Two goods cops, one white, one Hispanic, do battle with a drugs gang did someone mention Miami Vice? This cop thriller, set in the South Central part of LA, offers so much at the beginning but plays out like a fairly standard cops vs. drug-gang battle, albeit with good acting and nice photography.
Gyllenhaal and Peña are the two cops doing a Crocket and Tubbs, patrolling the streets of LA. When they pull over a driver they discover a huge money and guns haul two of the basic three food chains’, and are happy with their work. However they are baffled to discover that the case seems to be stalled in court, and decide to take their investigation further. They raid a suspect’s house to find evidence of human trafficking, but have their case taken over by forces higher than themselves.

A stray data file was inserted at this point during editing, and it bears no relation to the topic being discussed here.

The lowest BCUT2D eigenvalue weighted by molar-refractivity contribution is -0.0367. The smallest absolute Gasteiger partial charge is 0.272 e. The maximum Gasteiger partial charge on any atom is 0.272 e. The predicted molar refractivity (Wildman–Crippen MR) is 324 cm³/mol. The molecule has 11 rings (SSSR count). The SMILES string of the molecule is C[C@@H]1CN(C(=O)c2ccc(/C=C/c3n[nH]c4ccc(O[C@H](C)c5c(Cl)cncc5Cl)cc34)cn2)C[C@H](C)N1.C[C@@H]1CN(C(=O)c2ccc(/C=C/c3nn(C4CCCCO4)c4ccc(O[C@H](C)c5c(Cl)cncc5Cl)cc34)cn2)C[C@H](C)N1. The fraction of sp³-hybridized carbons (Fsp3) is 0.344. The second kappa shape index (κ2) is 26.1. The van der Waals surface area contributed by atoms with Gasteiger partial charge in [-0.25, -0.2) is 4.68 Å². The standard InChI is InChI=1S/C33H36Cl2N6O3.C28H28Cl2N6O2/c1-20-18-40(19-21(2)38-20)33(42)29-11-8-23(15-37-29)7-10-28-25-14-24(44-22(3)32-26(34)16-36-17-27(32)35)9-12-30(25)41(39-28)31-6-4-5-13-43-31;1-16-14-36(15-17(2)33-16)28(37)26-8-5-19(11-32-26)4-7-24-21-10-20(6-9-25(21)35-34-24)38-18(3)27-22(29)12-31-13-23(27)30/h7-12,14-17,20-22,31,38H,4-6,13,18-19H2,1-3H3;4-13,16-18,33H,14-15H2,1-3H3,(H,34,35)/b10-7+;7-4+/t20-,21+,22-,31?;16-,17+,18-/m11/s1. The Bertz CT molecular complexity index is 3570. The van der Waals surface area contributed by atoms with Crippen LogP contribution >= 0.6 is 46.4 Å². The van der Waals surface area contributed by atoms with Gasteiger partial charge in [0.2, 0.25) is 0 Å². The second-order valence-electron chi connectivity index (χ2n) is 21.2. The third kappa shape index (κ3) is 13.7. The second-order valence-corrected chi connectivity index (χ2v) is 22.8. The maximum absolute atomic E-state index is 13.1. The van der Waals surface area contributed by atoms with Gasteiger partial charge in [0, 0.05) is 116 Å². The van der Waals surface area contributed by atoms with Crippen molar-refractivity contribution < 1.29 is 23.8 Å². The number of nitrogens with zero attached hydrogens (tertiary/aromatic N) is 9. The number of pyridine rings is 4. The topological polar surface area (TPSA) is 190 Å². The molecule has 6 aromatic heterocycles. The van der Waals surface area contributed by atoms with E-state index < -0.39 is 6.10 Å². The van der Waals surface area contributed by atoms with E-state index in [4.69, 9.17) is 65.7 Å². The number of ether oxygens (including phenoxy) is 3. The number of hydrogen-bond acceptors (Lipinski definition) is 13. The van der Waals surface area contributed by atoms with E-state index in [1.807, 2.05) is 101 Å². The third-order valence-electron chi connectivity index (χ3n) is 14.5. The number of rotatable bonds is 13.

It’s all well staged, with Gyllenhaal’s hand-held camera capturing much of the action for a project’ he is working on quite what that is is never explained. His and Pena’s banter in the police car is spontaneous, well-acted and occasionally very very funny, but ultimately it leads up a blind alley. Having introduced the theme of possible big city corruption the film never follows it up, happy instead to stage a series of shoot-outs and set pieces which are well done but frustratingly empty.
It becomes little more than a buddy movie, with the two men discussing women, kids and life and attending each other’s family parties. Gyllenhaal and Peña have genuine chemistry and seems to be enjoying themselves, and delighting in ribbing their fellow officers. A sequence involving saving a family from a burning house proves their commitment to the cause, and another involving two missing children proves nothing at all.
Overall verdict: In the end the story seems like a series of cases joined up to try and make one film, whereas it might have worked better as a TV cop series. A shame, considering the talent involved.
Reviewer: Mike Martin